Dark Product and Food Photography Using Vinyl Backdrops

Dark Product and Food Photography Using Vinyl Backdrops

In this <5 min read we'll look at:

  • How to set up a dark food/product¬†shot
  • Optimal lighting techniques for your scene
  • Exposure and camera settings for the best capture
  • How to elevate your images with the right retouch

As winter approaches, we love to see more moody product and food photography. Creating darker images using vinyl backdrops can present a few challenges, so in this post we want to share some simple hints and hacks for creating rich, beautiful low-key shots.

    For our recent Autumn Collection shoot, we used the Dark Kelvin vinyl backdrop in foodie flat-lays and vintage style still-life sets. As usual, we did this photoshoot on a mini budget with our cheap and cheerful pseudo-pro setup.

    Here's some of the results:

    Dark product photography using vinyl backdrops low key flat lay photography using vinyl backdropsDark vinyl backdrop used in food photographyTextured vinyl backdrop and food photography

    Scene Setup

    We used two setups for this shoot; One upright/portrait style and one flat-lay. For the upright setup we placed one regular sized vinyl backdrop on a glass-top trestle table from IKEA, and taped a large sized backdrop in the same design directly onto the wall behind it with kraft tape. For our top-down shots we taped a single vinyl backdrop onto a board and lay the board on the floor.

    For these images we chose a monochromatic palette of greys and neutrals, highlighted with pops of colour from fresh flowers and produce. Our selection of thrifted and supermarket props were chosen in matt ceramic finishes and natural wood to eliminate troublesome reflections when shooting.

    Lighting Setup

    Normally with a bright, high-key scene we would use 2 constant lights in our setup, but for darker and more saturated backdrops it is often best to work with just one. This limits the amount of light spilling into the scene and makes it more controllable. 

    Even with just one light source, there can still seem to be too much light in a dark scene. This is caused by glare (or reflected light) bouncing off the surfaces that you are attempting to photograph. To minimise this effect, the light needs to be softer and less direct. We lit our upright set-up using one soft light pointing away from the scene and reflected back into it using a large silver reflector.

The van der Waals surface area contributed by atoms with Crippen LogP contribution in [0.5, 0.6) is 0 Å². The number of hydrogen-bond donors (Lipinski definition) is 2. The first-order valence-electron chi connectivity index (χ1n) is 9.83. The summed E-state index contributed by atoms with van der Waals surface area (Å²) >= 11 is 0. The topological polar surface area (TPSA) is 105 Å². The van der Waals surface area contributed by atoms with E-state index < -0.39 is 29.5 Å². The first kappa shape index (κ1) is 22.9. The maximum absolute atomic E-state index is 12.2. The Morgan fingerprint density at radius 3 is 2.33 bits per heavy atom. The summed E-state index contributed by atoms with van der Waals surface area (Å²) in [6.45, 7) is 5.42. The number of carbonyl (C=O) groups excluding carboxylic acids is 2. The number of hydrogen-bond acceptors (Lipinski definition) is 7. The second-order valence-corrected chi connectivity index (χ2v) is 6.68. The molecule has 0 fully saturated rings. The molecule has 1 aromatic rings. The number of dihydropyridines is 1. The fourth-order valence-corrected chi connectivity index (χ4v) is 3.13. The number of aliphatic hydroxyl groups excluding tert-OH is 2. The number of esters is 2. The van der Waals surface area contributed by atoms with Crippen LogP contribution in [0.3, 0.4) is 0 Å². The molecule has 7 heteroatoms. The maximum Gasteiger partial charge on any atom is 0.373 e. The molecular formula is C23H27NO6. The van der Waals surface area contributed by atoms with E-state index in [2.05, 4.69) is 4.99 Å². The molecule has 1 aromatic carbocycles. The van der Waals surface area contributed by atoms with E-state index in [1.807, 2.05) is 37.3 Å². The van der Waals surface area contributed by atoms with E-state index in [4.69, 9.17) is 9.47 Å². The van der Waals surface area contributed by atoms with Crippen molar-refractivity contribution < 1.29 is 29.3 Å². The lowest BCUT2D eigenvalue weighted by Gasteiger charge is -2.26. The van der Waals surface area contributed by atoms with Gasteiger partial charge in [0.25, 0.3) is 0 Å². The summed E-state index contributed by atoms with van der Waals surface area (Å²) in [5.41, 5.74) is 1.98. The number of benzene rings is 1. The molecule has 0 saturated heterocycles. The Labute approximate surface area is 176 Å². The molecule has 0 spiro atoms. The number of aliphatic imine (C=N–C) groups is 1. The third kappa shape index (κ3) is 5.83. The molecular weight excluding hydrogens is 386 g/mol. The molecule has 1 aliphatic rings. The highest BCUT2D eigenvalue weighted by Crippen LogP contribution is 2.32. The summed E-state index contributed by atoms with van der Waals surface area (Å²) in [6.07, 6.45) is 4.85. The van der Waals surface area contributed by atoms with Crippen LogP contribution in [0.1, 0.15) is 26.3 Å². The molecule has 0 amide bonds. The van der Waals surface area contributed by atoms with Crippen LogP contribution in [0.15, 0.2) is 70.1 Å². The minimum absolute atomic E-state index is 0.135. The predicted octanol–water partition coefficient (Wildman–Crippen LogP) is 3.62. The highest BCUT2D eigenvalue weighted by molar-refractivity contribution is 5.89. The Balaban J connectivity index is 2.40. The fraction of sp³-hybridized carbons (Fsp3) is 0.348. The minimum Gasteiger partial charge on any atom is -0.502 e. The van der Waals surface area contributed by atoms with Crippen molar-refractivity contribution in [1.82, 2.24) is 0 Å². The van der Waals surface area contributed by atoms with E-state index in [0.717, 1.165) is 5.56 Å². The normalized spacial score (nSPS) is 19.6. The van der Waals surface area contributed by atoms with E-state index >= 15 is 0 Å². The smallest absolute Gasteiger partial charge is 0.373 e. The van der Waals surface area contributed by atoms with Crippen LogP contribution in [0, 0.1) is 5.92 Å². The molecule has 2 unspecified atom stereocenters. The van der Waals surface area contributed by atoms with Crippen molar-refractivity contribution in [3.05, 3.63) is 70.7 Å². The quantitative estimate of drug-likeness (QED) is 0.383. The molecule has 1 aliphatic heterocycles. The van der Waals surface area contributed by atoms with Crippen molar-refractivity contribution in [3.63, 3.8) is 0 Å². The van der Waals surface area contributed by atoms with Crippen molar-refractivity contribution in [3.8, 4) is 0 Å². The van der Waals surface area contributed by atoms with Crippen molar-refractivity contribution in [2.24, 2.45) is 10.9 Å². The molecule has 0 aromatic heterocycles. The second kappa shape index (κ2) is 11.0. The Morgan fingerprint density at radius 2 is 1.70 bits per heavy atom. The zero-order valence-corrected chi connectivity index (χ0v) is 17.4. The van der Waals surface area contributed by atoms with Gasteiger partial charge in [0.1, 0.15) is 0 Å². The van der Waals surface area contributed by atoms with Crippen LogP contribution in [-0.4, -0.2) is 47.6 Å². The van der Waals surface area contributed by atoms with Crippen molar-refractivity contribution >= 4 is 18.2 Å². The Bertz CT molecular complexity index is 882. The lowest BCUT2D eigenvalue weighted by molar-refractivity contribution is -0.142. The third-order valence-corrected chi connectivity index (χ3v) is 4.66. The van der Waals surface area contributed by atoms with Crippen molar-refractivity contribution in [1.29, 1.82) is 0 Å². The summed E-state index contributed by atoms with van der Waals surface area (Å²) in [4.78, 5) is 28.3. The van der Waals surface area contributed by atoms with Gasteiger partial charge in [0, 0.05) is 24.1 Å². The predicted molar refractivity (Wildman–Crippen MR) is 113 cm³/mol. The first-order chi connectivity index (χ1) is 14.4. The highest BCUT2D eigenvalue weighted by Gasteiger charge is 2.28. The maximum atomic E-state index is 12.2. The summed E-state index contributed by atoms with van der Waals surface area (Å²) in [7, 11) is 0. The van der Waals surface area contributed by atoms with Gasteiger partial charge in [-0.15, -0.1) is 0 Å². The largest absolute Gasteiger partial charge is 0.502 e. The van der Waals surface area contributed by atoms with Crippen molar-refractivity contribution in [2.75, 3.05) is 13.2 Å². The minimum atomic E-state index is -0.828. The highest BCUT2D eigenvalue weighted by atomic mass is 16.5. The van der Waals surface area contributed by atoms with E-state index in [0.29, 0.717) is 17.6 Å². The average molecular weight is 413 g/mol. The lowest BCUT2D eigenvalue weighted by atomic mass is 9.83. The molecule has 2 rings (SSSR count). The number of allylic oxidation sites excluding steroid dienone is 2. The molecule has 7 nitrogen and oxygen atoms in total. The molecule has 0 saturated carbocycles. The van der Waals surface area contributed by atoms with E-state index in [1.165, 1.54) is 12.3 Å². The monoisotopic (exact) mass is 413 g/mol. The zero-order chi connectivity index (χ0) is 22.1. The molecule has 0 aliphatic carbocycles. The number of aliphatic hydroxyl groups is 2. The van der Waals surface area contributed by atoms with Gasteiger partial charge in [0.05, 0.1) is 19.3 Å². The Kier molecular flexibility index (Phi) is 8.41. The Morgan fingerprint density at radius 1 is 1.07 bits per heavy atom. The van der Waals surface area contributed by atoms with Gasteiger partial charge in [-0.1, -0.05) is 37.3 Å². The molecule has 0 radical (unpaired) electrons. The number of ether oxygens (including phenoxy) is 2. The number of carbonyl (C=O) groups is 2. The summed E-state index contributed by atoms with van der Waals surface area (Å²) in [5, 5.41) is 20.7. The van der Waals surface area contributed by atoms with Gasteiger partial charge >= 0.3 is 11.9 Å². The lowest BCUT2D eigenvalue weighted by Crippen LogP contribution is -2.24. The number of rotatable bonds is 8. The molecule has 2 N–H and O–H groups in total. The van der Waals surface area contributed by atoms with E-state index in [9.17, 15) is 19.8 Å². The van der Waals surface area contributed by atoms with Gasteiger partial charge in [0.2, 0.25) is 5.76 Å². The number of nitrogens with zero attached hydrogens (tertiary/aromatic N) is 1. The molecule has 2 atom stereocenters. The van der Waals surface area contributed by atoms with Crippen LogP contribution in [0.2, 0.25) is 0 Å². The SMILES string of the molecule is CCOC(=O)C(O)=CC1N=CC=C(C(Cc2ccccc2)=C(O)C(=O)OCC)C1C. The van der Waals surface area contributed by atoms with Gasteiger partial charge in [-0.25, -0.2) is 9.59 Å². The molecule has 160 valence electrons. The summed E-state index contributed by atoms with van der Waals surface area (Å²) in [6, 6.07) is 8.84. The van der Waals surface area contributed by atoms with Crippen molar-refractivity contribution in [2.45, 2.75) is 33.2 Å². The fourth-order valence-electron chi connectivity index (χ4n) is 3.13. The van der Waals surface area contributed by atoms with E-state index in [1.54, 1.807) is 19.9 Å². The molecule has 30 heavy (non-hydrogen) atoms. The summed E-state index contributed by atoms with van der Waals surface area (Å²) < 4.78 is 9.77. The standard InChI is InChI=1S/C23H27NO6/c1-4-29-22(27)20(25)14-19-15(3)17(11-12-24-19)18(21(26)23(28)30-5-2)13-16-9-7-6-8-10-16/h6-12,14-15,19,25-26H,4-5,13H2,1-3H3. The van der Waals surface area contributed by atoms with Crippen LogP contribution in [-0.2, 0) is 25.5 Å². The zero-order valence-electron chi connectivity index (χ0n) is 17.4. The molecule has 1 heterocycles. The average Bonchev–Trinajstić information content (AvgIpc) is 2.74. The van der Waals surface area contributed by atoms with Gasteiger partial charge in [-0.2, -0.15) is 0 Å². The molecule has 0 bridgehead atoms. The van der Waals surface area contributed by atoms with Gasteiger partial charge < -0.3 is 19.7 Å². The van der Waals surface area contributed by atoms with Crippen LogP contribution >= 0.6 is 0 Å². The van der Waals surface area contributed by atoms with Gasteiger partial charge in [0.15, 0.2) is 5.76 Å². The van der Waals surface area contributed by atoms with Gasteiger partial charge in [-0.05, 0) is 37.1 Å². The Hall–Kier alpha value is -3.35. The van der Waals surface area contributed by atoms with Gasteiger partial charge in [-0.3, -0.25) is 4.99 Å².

For the top-down shots we simply pointed the single light straight upwards at the ceiling of the studio to create a soft, indirect and even source of illumination.

    Lighting setup for avoiding glare on dark backdrops:

    Indirect lighting for dark vinyl food and product photographyLighting for dark product and food photography

    Camera Setup

    When shooting darker images, camera settings are just as important as the right lighting in achieving a strong exposure. We shot these images using a tripod and a slow shutter speed at f/11 as we wanted to keep the foreground and background quite sharp, despite using relatively little light in the scene.  

    These images were shot with a Sony A7R III using our favourite 55mm lens. The lens choice means we needed to set the camera up 1-2 metres back from the scene to get everything in frame. For the top-down shots we used a C-stand with an arm and camera mount to keep the shot steady and achieve the required height from the surface. 

    Finishing Retouches

    A few post-production tweaks can have a huge impact on dark product and food photography. Increasing the contrast and clarity of your images, even by a small amount, can give them far more presence and a professional finish. For these shots, especially the flat-lays which were lit very softly from directly above, the captured images had low mid-tone contrast (which can make them appear grey or washed out). This type of image can be easily adjusted using 'levels' in Photoshop, or the 'tone curve' in Lightroom (and other photo editing software). If you are a phone photographer you can also use an editing app such as Snapseed to achieve similar results.

    The un-retouched image vs. a few small tweaks to the levels, contrast and clarity:

    Finishing retouches for dark food and product photography

    List of Equipment Used

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